By Kevin Cook
As long as the price of gold continues to drift lower, it seems earnings expectations for miners of the yellow metal are following its decline. And in the high-risk metal mining industry, costs can quickly escalate too.
This week, Agnico-Eagle Mines (AEM) dropped to a Zacks #5 Rank as analyst 2013 EPS estimates have fallen from $2.44 to $2.04 in the past 60 days. And downward revisions have taken the full-year 2014 down to $2.36 from $2.80.
Agnico-Eagle Mines Limited is a Toronto-based gold producer with operations in Canada, Finland and Mexico. The company's LaRonde mine in Quebec is one of Canada s largest operating gold mines by gold reserves and has provided the company s foundation for domestic and international expansion.
Profits Again, But Rising Costs
The company missed expectations in fourth-quarter 2012 with both revenues and adjusted earnings falling short of the Zacks Consensus Estimate. But this was a welcome return to profitability from a year ago.
On a reported basis, the company turned to a profit of $82.8 million or $0.48 per share in the quarter compared with a loss of $601.4 million or $3.53 per share a year ago. The bottom line in the year-ago quarter was hit by $907.7 million of impairment charge at their Meadowbank mine in northern Canada.
For full-year 2012, the company posted a profit of $310.9 million $1.81 per share versus a loss of $568.9 million or $3.36 per share in 2011. The hefty impairment loss coupled with production suspension at the Goldex mine crimped the bottom line in 2011. Adjusted earnings of $1.87 per share fell behind the Zacks Consensus Estimate of $2.12.
While Agnico-Eagle maintains a solid exploration budget and is reinvesting in its assets to expand output, any potential delay associated with the development projects may jeopardize its future production.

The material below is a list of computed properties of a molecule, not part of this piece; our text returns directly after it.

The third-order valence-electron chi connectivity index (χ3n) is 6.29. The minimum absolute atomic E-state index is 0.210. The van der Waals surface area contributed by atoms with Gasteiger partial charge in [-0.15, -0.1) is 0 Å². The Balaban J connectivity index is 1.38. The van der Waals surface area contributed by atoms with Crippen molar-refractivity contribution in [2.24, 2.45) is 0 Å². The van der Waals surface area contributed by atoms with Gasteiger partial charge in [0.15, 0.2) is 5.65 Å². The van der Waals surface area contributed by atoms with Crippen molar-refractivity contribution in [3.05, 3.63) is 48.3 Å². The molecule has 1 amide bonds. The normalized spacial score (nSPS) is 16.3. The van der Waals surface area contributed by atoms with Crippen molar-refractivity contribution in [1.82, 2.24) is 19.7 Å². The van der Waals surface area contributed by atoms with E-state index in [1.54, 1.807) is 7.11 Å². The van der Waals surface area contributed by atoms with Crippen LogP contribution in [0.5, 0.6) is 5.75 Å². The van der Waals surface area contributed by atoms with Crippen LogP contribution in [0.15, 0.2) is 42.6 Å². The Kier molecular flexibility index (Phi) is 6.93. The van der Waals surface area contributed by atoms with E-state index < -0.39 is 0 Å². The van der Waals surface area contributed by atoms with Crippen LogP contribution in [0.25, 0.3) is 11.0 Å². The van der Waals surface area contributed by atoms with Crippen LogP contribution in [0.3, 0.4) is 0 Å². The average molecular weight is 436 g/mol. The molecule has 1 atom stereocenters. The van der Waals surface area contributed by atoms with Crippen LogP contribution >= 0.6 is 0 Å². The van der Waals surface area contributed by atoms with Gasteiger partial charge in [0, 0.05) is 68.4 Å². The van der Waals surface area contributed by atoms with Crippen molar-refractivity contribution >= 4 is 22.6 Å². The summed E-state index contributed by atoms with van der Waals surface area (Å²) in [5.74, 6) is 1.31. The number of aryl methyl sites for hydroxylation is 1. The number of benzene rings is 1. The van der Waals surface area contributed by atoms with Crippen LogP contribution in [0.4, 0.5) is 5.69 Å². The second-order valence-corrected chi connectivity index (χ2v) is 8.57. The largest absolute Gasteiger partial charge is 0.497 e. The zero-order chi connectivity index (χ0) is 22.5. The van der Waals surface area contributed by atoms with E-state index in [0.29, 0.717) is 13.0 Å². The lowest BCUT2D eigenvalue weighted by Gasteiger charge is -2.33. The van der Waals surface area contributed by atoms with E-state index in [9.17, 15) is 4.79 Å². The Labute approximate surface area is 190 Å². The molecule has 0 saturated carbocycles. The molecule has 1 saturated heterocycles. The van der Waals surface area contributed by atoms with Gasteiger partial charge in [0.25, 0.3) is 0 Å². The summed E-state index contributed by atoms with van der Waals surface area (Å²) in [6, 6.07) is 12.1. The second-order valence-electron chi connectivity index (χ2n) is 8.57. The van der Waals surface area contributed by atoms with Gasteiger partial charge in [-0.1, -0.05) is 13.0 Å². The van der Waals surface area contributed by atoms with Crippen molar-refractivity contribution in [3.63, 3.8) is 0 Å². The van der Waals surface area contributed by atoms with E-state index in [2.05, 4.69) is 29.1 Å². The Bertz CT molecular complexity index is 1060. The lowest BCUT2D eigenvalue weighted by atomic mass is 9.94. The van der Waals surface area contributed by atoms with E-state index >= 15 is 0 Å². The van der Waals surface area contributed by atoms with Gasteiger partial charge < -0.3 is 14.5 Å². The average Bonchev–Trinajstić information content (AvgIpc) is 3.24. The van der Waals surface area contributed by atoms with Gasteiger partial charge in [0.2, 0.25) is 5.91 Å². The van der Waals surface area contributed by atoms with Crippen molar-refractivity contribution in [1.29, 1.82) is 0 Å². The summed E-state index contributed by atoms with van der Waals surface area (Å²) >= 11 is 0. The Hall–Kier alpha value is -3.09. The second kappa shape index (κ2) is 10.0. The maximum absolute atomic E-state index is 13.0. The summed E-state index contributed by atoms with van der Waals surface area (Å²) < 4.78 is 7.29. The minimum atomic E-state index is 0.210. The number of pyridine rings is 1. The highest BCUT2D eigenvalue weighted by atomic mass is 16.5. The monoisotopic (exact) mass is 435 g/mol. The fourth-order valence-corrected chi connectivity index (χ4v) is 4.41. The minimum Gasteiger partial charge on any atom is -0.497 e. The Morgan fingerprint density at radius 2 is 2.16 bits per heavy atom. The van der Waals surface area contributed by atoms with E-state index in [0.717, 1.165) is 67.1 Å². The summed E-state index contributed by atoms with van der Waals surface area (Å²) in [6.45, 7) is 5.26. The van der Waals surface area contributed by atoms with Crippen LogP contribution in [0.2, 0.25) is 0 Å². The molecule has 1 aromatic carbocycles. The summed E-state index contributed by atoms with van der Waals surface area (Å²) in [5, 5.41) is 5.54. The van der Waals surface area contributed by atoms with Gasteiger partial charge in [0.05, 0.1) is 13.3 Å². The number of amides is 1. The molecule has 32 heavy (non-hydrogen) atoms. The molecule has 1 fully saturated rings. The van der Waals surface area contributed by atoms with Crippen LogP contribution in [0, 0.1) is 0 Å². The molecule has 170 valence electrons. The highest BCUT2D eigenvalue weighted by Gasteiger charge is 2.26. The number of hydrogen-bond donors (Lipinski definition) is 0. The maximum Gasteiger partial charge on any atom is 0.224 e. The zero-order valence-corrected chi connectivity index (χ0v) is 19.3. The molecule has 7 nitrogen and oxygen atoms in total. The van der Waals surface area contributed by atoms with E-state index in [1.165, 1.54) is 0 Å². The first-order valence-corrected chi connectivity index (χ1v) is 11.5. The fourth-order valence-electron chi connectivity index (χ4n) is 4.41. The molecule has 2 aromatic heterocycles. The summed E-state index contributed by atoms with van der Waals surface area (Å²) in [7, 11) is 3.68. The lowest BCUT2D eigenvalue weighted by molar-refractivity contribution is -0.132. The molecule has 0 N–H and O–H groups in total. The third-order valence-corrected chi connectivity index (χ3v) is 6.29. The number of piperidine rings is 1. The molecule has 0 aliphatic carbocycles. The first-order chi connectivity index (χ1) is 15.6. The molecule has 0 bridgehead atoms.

And here's the view of future profits according to the analysts...
One of Agnico-Eagle's main issues has been the persistently high operating costs at its Meadowbank mine in the Canadian Arctic. Ore dilution resulted in lower than expected grades to the mill, and the cost of transportation, logistics, labor and maintenance continued to be much higher than expected.
According to the company, Meadowbank previously had a property, plant and mine development book value of about $1.7 billion. Owing to persistently high operating costs, the latest optimized mine plan for Meadowbank resulted in shorter mine life and the company had to reduce the carrying value of the operation. The company expects cash costs to increase across a number of mines in 2013.
Shut-Down = Write-Down
Agnico-Eagle suspended operations at the Goldex mine in October 2011 due to suspected rock subsidence in the hanging wall above the GEZ orebody. Considering the safety of its employees, and the integrity of surface infrastructure, the company decided to stop production at the mine.
Due to the uncertainty regarding any future production at Goldex, a $161 million after-tax write down was incurred. In addition, all proven and probable reserves at Goldex were transferred into mineral resources.
All About the Glitter
AEM's fortune's are closely tied to the barbarous relic, as are those of most miners. One business practice that could be a double-edge sword is the fact that the company is that they don't hedge.
Throughout its 40-year history, Agnico-Eagle's policy has been not to sell forward its future gold production. In 2012, Agnico- Eagle produced 1,043,811 ounces of gold at total cash costs of $640 per ounce.
The advantages to hedging might become apparent if gold enters an extended decline. Many miners will wish they would have sold gold forward contracts above $1600 should the price drop persist.
For further perspective, the gold miners are currently ranked in the bottom 10% of Zacks Industry groups. Until the outlook for the miners and the metal changes, it's probably best to stay away.